AI and Humanities: AI Ethics and AI & Art

The field of digital humanities (DH) is born from the encounter between traditional humanities and computational methods. But the nature of this encounter, between two fields that until recently were considered inherently seperate, is still being determined: identifying the potential fruitful interactions can be established between humanities and computational sciences is an ongoing process of discovery, and the definition of DH is evolving with this process. “Digital humanities” is currently still a strategic term that covers most of the changes in topics and methodologies that are happening in humanities as a result of the boost given by the introduction of new information technologies. It is a term that will probably come to indicate a phase of transition, looking towards a future in which computational tools will be an integral part of society and culture, and also of social and cultural studies.

Of the many areas of computational sciences that can play and are playing a part in the evolution of DH, nowadays a key role is assumed by artificial intelligence (AI), which aims to develop computational agents able to perform tasks that are complex enough to be generally considered a prerogative of intelligent entities. In recent years, successful applications of AI have become more widespread, and AI has gained considerable attention outside the small community of practitioners in academia and industry, attracting media coverage and becoming part of the popular culture. AI methods are already present in many tools that are widely used in DH. A successful example of the use of AI techniques is in the area of information retrieval, where texts are stored in document management systems to help users quickly retrieve the information they are interested in1, but the future interplay between AI and humanities is potentially huge, going well beyond the use of automated tools to speed up and refine tasks that are seen as boring and repetitive. There is a real potential for interdisciplinary efforts to change both fields.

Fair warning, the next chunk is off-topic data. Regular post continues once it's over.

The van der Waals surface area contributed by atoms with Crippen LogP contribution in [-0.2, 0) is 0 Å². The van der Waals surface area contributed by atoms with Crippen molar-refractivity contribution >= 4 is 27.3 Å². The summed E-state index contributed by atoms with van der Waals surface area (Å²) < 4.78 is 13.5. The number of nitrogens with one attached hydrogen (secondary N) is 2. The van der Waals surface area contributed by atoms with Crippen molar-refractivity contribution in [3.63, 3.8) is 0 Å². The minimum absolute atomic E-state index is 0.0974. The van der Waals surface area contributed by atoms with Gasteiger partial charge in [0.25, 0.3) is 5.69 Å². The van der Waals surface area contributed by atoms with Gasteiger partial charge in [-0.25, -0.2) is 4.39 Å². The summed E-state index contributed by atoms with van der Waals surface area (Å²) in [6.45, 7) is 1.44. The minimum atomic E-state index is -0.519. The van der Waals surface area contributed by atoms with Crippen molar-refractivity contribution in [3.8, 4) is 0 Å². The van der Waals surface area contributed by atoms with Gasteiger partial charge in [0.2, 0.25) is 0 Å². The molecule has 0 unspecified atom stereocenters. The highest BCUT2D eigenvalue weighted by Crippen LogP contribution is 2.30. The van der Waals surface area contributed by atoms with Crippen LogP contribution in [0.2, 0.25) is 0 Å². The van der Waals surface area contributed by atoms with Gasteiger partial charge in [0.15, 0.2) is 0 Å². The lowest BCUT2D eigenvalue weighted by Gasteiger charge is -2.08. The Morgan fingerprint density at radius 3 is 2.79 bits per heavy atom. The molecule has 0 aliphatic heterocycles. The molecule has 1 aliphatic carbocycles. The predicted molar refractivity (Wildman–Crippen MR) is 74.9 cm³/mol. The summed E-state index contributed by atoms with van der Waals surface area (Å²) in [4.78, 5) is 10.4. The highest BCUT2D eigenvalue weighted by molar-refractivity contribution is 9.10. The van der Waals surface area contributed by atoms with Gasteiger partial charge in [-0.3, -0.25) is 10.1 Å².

QTrobot, an educational robot dedicated in particular to autistic children @copyright:

AI techniques can enable the exploration of territories that were previously inaccessible, such as in education sciences, where dedicated software and robots are being developed and promise to play an essential role in teaching and learning.2 Another potential are of application is law, where the use of knowledge representation and reasoning techniques allows the inference of new knowledge from legal data.3

One of the main challenges for AI at present is  bridging the gap between different technical approaches: there are currently the sub-symbolic tools focused on autonomous or semi-autonomous learning, based on the use of neural networks and statistics, and also symbolic logic-based approaches for management of data and reasoning tasks. Integrating both approaches is the central issue for some very popular sub-areas, such as explainable AI (XAI). The AI tasks used in social sciences can help push the boundaries of research in this direction.